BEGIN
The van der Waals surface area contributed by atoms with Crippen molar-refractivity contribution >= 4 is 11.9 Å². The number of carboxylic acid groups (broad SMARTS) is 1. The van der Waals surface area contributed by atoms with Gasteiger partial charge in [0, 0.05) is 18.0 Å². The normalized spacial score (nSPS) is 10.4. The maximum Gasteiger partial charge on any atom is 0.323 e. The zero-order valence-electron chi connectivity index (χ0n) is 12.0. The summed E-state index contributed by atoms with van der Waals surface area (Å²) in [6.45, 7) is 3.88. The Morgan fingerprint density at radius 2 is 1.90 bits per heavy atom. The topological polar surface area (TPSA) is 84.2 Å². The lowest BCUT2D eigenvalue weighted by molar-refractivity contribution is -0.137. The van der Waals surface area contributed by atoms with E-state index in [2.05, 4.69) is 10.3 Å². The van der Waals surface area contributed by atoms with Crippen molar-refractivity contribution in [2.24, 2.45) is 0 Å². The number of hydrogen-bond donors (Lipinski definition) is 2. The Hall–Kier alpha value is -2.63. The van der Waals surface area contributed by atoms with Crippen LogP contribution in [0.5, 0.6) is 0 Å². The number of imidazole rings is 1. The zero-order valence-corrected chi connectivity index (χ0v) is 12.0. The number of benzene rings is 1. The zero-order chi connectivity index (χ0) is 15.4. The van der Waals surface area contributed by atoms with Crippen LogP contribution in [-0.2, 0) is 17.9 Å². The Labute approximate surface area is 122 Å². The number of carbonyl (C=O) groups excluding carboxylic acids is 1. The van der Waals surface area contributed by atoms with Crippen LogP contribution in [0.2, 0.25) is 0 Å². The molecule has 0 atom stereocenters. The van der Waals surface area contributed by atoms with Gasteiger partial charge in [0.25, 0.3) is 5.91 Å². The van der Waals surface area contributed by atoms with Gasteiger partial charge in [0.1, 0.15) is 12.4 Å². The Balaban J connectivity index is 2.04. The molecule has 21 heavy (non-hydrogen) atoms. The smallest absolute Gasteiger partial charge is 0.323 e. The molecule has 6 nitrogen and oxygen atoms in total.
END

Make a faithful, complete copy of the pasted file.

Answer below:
The van der Waals surface area contributed by atoms with Crippen molar-refractivity contribution >= 4 is 11.9 Å². The number of carboxylic acid groups (broad SMARTS) is 1. The van der Waals surface area contributed by atoms with Gasteiger partial charge in [0, 0.05) is 18.0 Å². The normalized spacial score (nSPS) is 10.4. The maximum Gasteiger partial charge on any atom is 0.323 e. The zero-order valence-electron chi connectivity index (χ0n) is 12.0. The summed E-state index contributed by atoms with van der Waals surface area (Å²) in [6.45, 7) is 3.88. The Morgan fingerprint density at radius 2 is 1.90 bits per heavy atom. The topological polar surface area (TPSA) is 84.2 Å². The lowest BCUT2D eigenvalue weighted by molar-refractivity contribution is -0.137. The van der Waals surface area contributed by atoms with E-state index in [2.05, 4.69) is 10.3 Å². The van der Waals surface area contributed by atoms with Crippen molar-refractivity contribution in [2.24, 2.45) is 0 Å². The number of hydrogen-bond donors (Lipinski definition) is 2. The Hall–Kier alpha value is -2.63. The van der Waals surface area contributed by atoms with Crippen LogP contribution in [0.5, 0.6) is 0 Å². The number of imidazole rings is 1. The zero-order valence-corrected chi connectivity index (χ0v) is 12.0. The number of benzene rings is 1. The zero-order chi connectivity index (χ0) is 15.4. The van der Waals surface area contributed by atoms with Crippen LogP contribution in [-0.2, 0) is 17.9 Å². The Labute approximate surface area is 122 Å². The number of carbonyl (C=O) groups excluding carboxylic acids is 1. The van der Waals surface area contributed by atoms with Crippen LogP contribution in [0.2, 0.25) is 0 Å². The molecule has 0 atom stereocenters. The van der Waals surface area contributed by atoms with Gasteiger partial charge in [0.25, 0.3) is 5.91 Å². The van der Waals surface area contributed by atoms with Gasteiger partial charge in [0.1, 0.15) is 12.4 Å². The Balaban J connectivity index is 2.04. The molecule has 21 heavy (non-hydrogen) atoms. The smallest absolute Gasteiger partial charge is 0.323 e. The molecule has 6 nitrogen and oxygen atoms in total.